Editorial: Eagle Mine treated with unfair privilege

North Wind Staff

United States Constitutional law establishes barriers to socially harmful behavior as well as protocol for prosecuting that behavior.

It is meant to bulwark abuses of power and create an “equal rule of law.” Therefore, when the state is presented with abuse, they are obligated to enforce the existing rules, rather than accomodate to the perpetrator.

In the case of Eagle Mine, both Rio Tinto and Lundin Mining have been responsible for at least 47 permit violations before the mining has even begun. These violations have occurred in the construction and surveying of the property.

Rather than enforce the existing laws established by their permit, the Michigan Department of Environmental Quality (MDEQ) has decided to increase the levels of pollutants discharged by the mine to help the companies avoid prosecution.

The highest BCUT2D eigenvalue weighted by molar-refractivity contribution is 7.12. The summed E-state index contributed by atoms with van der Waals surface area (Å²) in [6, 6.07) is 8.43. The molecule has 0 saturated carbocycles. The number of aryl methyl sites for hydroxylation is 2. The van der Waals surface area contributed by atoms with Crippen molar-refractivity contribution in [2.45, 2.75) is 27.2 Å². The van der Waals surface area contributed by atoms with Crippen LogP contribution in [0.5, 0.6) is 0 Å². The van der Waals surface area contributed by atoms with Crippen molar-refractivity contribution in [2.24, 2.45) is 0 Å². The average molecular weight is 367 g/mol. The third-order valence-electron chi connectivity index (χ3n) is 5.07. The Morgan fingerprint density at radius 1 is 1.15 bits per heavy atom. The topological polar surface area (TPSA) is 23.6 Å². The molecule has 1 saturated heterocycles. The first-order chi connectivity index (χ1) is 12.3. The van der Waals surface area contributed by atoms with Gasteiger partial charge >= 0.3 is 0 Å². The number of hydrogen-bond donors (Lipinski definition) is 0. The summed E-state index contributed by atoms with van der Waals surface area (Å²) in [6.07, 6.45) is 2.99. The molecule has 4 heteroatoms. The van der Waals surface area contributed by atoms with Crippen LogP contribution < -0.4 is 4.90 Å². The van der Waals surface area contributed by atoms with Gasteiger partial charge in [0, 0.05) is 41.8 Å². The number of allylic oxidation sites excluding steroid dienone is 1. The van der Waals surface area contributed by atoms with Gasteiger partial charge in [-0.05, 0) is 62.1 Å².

If an average citizen were to dump toxic pollutants into a watershed (source of fresh water and habitat to vulnerable aquatic life) and were caught, that person would be liable for the action and likely prosecuted.

Similarly, if an average citizen were to be caught drunk driving, they would be fined heavily and potentially have their license revoked.

The state would certainly not rewrite the law to the criminal’s fancy. Those rewriting the law would be complicit with the crime and implicated in reinforcing the criminal activity.

Rule of law should be weighted evenly, without bias. The construction of this mine has produced water and air contaminants linked to cancer, which may impact the surrounding communities. If the companies implicated are not prosecuted, then at the very least their permits should not be adjusted in their favor.

The MDEQ should refuse to accommodate Lundin until the original violations are accounted for, as the state would do with anyone else.